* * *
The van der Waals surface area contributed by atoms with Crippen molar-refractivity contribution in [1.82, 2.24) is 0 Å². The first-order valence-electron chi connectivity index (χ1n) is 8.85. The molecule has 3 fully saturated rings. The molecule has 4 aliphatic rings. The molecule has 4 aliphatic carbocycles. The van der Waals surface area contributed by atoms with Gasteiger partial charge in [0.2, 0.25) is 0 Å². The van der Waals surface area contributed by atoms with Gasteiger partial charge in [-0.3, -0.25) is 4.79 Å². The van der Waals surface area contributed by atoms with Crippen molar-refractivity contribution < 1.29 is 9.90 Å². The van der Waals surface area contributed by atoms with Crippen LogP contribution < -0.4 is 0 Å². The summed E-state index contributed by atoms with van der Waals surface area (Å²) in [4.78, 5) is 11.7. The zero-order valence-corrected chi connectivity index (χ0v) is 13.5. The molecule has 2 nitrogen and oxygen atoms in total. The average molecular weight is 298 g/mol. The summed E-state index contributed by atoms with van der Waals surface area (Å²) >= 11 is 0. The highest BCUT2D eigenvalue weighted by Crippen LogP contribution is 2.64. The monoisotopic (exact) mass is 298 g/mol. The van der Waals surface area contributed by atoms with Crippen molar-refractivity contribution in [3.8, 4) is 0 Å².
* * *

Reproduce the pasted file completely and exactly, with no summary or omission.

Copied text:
The van der Waals surface area contributed by atoms with Crippen molar-refractivity contribution in [1.82, 2.24) is 0 Å². The first-order valence-electron chi connectivity index (χ1n) is 8.85. The molecule has 3 fully saturated rings. The molecule has 4 aliphatic rings. The molecule has 4 aliphatic carbocycles. The van der Waals surface area contributed by atoms with Gasteiger partial charge in [0.2, 0.25) is 0 Å². The van der Waals surface area contributed by atoms with Gasteiger partial charge in [-0.3, -0.25) is 4.79 Å². The van der Waals surface area contributed by atoms with Crippen molar-refractivity contribution < 1.29 is 9.90 Å². The van der Waals surface area contributed by atoms with Crippen LogP contribution < -0.4 is 0 Å². The summed E-state index contributed by atoms with van der Waals surface area (Å²) in [4.78, 5) is 11.7. The zero-order valence-corrected chi connectivity index (χ0v) is 13.5. The molecule has 2 nitrogen and oxygen atoms in total. The average molecular weight is 298 g/mol. The summed E-state index contributed by atoms with van der Waals surface area (Å²) >= 11 is 0. The highest BCUT2D eigenvalue weighted by Crippen LogP contribution is 2.64. The monoisotopic (exact) mass is 298 g/mol. The van der Waals surface area contributed by atoms with Crippen molar-refractivity contribution in [3.8, 4) is 0 Å².